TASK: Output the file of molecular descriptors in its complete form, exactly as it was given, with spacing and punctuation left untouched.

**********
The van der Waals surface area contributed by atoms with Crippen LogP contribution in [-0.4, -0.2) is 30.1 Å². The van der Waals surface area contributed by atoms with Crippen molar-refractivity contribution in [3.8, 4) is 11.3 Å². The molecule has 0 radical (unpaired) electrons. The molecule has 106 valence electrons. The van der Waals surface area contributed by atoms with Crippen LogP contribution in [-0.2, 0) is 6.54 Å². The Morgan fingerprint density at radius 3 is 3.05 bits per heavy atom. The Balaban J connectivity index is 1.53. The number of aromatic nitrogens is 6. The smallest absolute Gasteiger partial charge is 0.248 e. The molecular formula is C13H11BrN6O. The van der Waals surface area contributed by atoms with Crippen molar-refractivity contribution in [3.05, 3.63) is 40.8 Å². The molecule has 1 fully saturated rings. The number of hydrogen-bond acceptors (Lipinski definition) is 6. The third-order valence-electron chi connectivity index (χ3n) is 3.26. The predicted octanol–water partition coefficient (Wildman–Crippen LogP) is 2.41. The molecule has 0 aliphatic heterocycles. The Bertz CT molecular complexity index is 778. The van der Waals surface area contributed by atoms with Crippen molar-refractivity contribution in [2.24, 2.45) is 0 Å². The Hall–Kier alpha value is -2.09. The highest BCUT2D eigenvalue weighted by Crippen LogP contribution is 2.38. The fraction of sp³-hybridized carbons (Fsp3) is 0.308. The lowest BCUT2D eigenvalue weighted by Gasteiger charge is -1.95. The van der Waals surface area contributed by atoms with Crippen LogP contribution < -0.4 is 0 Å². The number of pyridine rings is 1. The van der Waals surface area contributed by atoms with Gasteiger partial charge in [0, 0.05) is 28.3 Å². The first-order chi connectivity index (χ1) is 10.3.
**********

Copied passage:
The van der Waals surface area contributed by atoms with Crippen LogP contribution in [-0.4, -0.2) is 30.1 Å². The van der Waals surface area contributed by atoms with Crippen molar-refractivity contribution in [3.8, 4) is 11.3 Å². The molecule has 0 radical (unpaired) electrons. The molecule has 106 valence electrons. The van der Waals surface area contributed by atoms with Crippen LogP contribution in [-0.2, 0) is 6.54 Å². The Morgan fingerprint density at radius 3 is 3.05 bits per heavy atom. The Balaban J connectivity index is 1.53. The number of aromatic nitrogens is 6. The smallest absolute Gasteiger partial charge is 0.248 e. The molecular formula is C13H11BrN6O. The van der Waals surface area contributed by atoms with Crippen molar-refractivity contribution in [3.05, 3.63) is 40.8 Å². The molecule has 1 fully saturated rings. The number of hydrogen-bond acceptors (Lipinski definition) is 6. The third-order valence-electron chi connectivity index (χ3n) is 3.26. The predicted octanol–water partition coefficient (Wildman–Crippen LogP) is 2.41. The molecule has 0 aliphatic heterocycles. The Bertz CT molecular complexity index is 778. The van der Waals surface area contributed by atoms with Crippen molar-refractivity contribution in [2.24, 2.45) is 0 Å². The Hall–Kier alpha value is -2.09. The highest BCUT2D eigenvalue weighted by Crippen LogP contribution is 2.38. The fraction of sp³-hybridized carbons (Fsp3) is 0.308. The lowest BCUT2D eigenvalue weighted by Gasteiger charge is -1.95. The van der Waals surface area contributed by atoms with Crippen LogP contribution < -0.4 is 0 Å². The number of pyridine rings is 1. The van der Waals surface area contributed by atoms with Gasteiger partial charge in [0, 0.05) is 28.3 Å². The first-order chi connectivity index (χ1) is 10.3.